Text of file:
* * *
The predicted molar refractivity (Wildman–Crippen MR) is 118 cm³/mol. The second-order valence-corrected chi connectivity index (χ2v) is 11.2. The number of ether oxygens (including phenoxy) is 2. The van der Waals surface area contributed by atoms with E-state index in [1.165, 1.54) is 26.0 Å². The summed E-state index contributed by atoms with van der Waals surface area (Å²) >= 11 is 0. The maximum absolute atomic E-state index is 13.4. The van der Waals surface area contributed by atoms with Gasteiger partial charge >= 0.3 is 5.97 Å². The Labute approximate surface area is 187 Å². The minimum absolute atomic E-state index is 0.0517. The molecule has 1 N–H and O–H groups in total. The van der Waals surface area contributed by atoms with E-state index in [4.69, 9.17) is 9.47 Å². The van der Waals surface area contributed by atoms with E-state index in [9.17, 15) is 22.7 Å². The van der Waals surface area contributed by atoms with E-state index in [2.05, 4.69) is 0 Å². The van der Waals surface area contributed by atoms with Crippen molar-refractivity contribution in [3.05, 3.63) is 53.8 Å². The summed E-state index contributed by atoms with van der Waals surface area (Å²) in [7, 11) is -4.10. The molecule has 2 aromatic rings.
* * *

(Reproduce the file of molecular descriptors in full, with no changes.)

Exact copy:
The predicted molar refractivity (Wildman–Crippen MR) is 118 cm³/mol. The second-order valence-corrected chi connectivity index (χ2v) is 11.2. The number of ether oxygens (including phenoxy) is 2. The van der Waals surface area contributed by atoms with E-state index in [1.165, 1.54) is 26.0 Å². The summed E-state index contributed by atoms with van der Waals surface area (Å²) >= 11 is 0. The maximum absolute atomic E-state index is 13.4. The van der Waals surface area contributed by atoms with Gasteiger partial charge >= 0.3 is 5.97 Å². The Labute approximate surface area is 187 Å². The minimum absolute atomic E-state index is 0.0517. The molecule has 1 N–H and O–H groups in total. The van der Waals surface area contributed by atoms with E-state index in [4.69, 9.17) is 9.47 Å². The van der Waals surface area contributed by atoms with E-state index in [9.17, 15) is 22.7 Å². The van der Waals surface area contributed by atoms with E-state index in [2.05, 4.69) is 0 Å². The van der Waals surface area contributed by atoms with Crippen molar-refractivity contribution in [3.05, 3.63) is 53.8 Å². The summed E-state index contributed by atoms with van der Waals surface area (Å²) in [7, 11) is -4.10. The molecule has 2 aromatic rings.